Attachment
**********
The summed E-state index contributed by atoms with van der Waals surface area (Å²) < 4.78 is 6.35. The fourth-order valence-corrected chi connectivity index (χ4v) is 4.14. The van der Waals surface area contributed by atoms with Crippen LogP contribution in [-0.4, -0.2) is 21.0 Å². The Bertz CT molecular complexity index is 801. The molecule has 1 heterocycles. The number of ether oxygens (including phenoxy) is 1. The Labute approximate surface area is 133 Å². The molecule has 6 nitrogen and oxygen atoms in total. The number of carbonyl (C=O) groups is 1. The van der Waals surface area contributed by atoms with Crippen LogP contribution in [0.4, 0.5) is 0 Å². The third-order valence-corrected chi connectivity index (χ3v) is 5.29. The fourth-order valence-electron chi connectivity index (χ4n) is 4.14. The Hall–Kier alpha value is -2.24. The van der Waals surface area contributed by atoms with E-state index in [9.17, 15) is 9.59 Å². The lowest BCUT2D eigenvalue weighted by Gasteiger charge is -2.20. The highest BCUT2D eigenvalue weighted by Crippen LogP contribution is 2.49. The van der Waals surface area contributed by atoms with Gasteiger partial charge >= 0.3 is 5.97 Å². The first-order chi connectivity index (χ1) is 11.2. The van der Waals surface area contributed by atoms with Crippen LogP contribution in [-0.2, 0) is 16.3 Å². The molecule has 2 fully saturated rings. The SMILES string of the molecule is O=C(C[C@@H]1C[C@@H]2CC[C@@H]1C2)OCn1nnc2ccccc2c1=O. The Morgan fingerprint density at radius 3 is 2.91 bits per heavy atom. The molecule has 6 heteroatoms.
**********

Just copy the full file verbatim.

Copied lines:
The summed E-state index contributed by atoms with van der Waals surface area (Å²) < 4.78 is 6.35. The fourth-order valence-corrected chi connectivity index (χ4v) is 4.14. The van der Waals surface area contributed by atoms with Crippen LogP contribution in [-0.4, -0.2) is 21.0 Å². The Bertz CT molecular complexity index is 801. The molecule has 1 heterocycles. The number of ether oxygens (including phenoxy) is 1. The Labute approximate surface area is 133 Å². The molecule has 6 nitrogen and oxygen atoms in total. The number of carbonyl (C=O) groups is 1. The van der Waals surface area contributed by atoms with Crippen LogP contribution in [0.4, 0.5) is 0 Å². The third-order valence-corrected chi connectivity index (χ3v) is 5.29. The fourth-order valence-electron chi connectivity index (χ4n) is 4.14. The Hall–Kier alpha value is -2.24. The van der Waals surface area contributed by atoms with E-state index in [9.17, 15) is 9.59 Å². The lowest BCUT2D eigenvalue weighted by Gasteiger charge is -2.20. The highest BCUT2D eigenvalue weighted by Crippen LogP contribution is 2.49. The van der Waals surface area contributed by atoms with Gasteiger partial charge >= 0.3 is 5.97 Å². The first-order chi connectivity index (χ1) is 11.2. The van der Waals surface area contributed by atoms with Crippen LogP contribution in [-0.2, 0) is 16.3 Å². The molecule has 2 fully saturated rings. The SMILES string of the molecule is O=C(C[C@@H]1C[C@@H]2CC[C@@H]1C2)OCn1nnc2ccccc2c1=O. The Morgan fingerprint density at radius 3 is 2.91 bits per heavy atom. The molecule has 6 heteroatoms.